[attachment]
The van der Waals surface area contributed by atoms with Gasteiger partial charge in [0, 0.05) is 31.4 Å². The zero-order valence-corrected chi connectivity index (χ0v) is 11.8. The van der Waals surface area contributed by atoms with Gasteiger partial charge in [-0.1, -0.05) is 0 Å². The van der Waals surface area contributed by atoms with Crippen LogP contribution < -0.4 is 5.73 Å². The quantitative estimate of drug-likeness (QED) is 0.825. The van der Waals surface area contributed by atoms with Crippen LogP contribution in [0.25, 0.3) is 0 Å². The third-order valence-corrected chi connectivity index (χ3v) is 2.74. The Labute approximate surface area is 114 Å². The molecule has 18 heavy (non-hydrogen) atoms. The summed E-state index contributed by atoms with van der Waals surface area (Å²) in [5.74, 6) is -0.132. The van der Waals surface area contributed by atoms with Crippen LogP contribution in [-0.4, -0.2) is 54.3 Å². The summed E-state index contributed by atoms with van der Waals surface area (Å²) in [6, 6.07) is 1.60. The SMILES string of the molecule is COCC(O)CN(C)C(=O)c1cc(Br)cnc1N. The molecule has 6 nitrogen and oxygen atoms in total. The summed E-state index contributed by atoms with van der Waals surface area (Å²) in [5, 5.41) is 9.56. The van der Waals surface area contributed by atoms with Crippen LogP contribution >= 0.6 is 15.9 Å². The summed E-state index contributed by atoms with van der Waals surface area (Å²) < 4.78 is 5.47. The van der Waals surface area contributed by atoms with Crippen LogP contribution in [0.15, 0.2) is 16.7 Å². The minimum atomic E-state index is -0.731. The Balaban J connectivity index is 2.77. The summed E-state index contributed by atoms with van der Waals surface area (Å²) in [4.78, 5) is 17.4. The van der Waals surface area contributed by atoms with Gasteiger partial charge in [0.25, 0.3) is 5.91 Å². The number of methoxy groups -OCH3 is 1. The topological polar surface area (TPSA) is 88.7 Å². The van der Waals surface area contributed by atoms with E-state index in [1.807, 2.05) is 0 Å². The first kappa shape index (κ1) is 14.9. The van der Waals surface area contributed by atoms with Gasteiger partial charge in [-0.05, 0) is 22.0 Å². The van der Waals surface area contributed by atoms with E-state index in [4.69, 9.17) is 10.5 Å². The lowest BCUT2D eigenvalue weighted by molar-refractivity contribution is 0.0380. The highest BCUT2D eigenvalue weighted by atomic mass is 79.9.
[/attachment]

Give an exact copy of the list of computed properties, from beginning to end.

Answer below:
The van der Waals surface area contributed by atoms with Gasteiger partial charge in [0, 0.05) is 31.4 Å². The zero-order valence-corrected chi connectivity index (χ0v) is 11.8. The van der Waals surface area contributed by atoms with Gasteiger partial charge in [-0.1, -0.05) is 0 Å². The van der Waals surface area contributed by atoms with Crippen LogP contribution < -0.4 is 5.73 Å². The quantitative estimate of drug-likeness (QED) is 0.825. The van der Waals surface area contributed by atoms with Crippen LogP contribution in [0.25, 0.3) is 0 Å². The third-order valence-corrected chi connectivity index (χ3v) is 2.74. The Labute approximate surface area is 114 Å². The molecule has 18 heavy (non-hydrogen) atoms. The summed E-state index contributed by atoms with van der Waals surface area (Å²) in [5.74, 6) is -0.132. The van der Waals surface area contributed by atoms with Crippen LogP contribution in [-0.4, -0.2) is 54.3 Å². The summed E-state index contributed by atoms with van der Waals surface area (Å²) in [6, 6.07) is 1.60. The SMILES string of the molecule is COCC(O)CN(C)C(=O)c1cc(Br)cnc1N. The molecule has 6 nitrogen and oxygen atoms in total. The summed E-state index contributed by atoms with van der Waals surface area (Å²) in [5, 5.41) is 9.56. The van der Waals surface area contributed by atoms with Crippen LogP contribution >= 0.6 is 15.9 Å². The summed E-state index contributed by atoms with van der Waals surface area (Å²) < 4.78 is 5.47. The van der Waals surface area contributed by atoms with Crippen LogP contribution in [0.15, 0.2) is 16.7 Å². The minimum atomic E-state index is -0.731. The Balaban J connectivity index is 2.77. The summed E-state index contributed by atoms with van der Waals surface area (Å²) in [4.78, 5) is 17.4. The van der Waals surface area contributed by atoms with Gasteiger partial charge in [0.25, 0.3) is 5.91 Å². The number of methoxy groups -OCH3 is 1. The topological polar surface area (TPSA) is 88.7 Å². The van der Waals surface area contributed by atoms with E-state index in [1.807, 2.05) is 0 Å². The first kappa shape index (κ1) is 14.9. The van der Waals surface area contributed by atoms with Gasteiger partial charge in [-0.05, 0) is 22.0 Å². The van der Waals surface area contributed by atoms with E-state index in [4.69, 9.17) is 10.5 Å². The lowest BCUT2D eigenvalue weighted by molar-refractivity contribution is 0.0380. The highest BCUT2D eigenvalue weighted by atomic mass is 79.9.